Community Paramedicine has ‘gone really well’ but future unclear

WELLINGTON COUNTY — Although the Community Paramedicine program has been a success, it may continue or be replaced by something else when funding runs out.

“We don’t know what is going to happen after March 31 of 2024. Funding at that point ends and we’ll see what the province intends to do," said Stephen Dewar, Chief and General Manager of the Guelph-Wellington Paramedic Service.

"Whether they will extend it, whether they will make it permanent or whether they will try to provide those services some other way."

The program delivers medical services to county residents. In so doing, people stay at home instead of either going to a hospital emergency department or a long term care home.

According to a report to county council, Community Paramedicine is providing service to 475 county residents.

“It is primarily aimed at making sure people get the services they need, hooking them up to what care that they need, to let them stay in their homes and to keep them safe.”

It’s no secret that emergency departments have been overwhelmed with many patients and a lack of staff. This program reduces the number of people using those services.

“And so, secondary to that, it reduces the strain on the emergency department by providing the right care. When people (would need) both emergency departments and long term care homes, people can actually stay in their homes.”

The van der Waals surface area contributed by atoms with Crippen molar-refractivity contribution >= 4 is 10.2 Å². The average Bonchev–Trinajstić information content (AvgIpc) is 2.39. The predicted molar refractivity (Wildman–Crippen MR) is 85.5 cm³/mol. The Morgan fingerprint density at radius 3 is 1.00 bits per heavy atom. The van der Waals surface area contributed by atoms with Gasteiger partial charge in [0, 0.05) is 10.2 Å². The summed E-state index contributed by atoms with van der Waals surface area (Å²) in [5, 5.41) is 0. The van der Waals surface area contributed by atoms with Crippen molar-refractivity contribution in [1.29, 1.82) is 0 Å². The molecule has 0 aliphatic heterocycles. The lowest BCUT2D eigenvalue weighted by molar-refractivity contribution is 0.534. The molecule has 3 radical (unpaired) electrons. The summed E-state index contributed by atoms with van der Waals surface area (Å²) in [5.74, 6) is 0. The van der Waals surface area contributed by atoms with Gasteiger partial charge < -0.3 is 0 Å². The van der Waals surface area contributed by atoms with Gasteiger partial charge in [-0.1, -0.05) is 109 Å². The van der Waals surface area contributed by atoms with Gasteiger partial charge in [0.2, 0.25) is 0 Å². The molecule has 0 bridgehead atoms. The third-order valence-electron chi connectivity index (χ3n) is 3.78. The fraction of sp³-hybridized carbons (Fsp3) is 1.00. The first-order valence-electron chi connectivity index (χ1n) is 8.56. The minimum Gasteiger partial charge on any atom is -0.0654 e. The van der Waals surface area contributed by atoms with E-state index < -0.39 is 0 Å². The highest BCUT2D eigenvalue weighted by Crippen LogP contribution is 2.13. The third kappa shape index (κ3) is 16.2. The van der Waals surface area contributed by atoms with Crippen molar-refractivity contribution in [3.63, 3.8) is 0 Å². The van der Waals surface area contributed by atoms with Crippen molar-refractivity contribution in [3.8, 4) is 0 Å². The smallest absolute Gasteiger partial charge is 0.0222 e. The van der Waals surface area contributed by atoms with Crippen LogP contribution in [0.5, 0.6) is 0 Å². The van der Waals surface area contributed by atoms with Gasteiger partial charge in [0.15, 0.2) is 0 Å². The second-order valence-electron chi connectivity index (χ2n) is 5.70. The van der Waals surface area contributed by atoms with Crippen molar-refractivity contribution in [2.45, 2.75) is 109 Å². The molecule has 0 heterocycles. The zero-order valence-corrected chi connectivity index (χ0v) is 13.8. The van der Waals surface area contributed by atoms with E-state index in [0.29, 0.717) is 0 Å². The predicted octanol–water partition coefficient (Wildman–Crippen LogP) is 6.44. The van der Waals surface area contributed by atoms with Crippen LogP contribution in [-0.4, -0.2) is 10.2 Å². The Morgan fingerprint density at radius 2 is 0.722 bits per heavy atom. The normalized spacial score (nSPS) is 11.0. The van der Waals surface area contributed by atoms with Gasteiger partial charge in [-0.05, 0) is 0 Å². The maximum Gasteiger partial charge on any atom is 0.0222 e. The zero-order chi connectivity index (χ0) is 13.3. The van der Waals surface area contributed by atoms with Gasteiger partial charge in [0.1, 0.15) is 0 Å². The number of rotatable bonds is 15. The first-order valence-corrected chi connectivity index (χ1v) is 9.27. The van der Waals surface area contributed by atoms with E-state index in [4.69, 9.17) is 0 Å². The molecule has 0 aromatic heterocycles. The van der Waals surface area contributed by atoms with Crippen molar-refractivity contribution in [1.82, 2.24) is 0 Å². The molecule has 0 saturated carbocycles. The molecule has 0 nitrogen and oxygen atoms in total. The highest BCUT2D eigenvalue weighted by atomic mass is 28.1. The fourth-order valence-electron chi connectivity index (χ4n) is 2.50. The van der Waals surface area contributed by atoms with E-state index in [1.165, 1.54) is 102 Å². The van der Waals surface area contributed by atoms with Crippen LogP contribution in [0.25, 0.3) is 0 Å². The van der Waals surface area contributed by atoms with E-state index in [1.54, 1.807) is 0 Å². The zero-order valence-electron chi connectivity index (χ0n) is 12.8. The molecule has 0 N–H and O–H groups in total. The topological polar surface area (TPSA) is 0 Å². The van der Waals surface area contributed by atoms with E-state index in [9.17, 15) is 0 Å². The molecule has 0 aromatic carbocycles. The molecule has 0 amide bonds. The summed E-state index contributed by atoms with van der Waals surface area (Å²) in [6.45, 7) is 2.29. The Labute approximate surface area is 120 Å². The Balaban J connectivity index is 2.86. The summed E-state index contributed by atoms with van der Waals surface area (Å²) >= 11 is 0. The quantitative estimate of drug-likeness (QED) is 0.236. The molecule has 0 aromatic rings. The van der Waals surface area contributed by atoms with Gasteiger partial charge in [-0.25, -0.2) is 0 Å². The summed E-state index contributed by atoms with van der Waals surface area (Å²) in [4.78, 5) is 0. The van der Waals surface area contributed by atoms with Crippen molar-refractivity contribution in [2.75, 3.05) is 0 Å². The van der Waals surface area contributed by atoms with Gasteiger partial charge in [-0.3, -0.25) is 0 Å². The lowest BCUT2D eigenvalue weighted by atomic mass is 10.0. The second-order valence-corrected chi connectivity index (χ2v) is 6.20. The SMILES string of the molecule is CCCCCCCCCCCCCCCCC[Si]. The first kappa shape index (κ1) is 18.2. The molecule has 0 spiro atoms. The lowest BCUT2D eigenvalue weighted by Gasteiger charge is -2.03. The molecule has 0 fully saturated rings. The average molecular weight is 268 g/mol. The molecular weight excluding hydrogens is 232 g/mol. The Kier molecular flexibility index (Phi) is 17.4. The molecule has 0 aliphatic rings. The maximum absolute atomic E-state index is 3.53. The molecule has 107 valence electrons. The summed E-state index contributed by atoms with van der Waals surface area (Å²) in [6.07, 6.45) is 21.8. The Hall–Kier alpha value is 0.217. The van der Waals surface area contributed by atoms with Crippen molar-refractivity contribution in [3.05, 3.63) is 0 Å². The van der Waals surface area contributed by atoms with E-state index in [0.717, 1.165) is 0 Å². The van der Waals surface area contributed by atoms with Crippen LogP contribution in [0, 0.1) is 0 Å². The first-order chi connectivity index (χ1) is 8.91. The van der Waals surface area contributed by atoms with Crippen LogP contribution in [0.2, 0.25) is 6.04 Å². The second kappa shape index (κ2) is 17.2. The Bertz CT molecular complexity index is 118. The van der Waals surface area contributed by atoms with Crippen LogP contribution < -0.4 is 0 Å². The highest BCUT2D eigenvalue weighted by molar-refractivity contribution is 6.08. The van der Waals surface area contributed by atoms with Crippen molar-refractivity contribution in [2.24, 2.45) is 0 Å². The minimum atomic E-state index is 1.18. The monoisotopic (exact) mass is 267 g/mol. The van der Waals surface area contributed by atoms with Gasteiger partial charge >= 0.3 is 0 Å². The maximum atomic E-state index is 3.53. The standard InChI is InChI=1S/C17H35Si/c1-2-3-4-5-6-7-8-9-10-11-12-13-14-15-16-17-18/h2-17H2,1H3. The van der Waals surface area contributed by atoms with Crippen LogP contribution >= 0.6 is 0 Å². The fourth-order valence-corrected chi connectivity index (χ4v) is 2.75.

Dewar said the program has been "really well received by the residents of our area."

“We started out and did some studies with McMaster University so that we know that our program is valid. We know that it’s actually making a difference. It’s not just seeming to make a difference.”

Both the challenge faced by the program and the success of it is getting to distant locations to provide medical care.

“One of the things that we are able to do, one of the benefits of our system is that we’re mobile so especially in Wellington County there is a great distance between people’s locations and so being able to be mobile and go out to homes is a challenge but it’s one that we’re really set up to be able to take care of.”

Jesse Gault is the Local Journalism Initiative reporter for GuelphToday. LJI is a federally-funded program.

Supplied photo, GuelphToday.com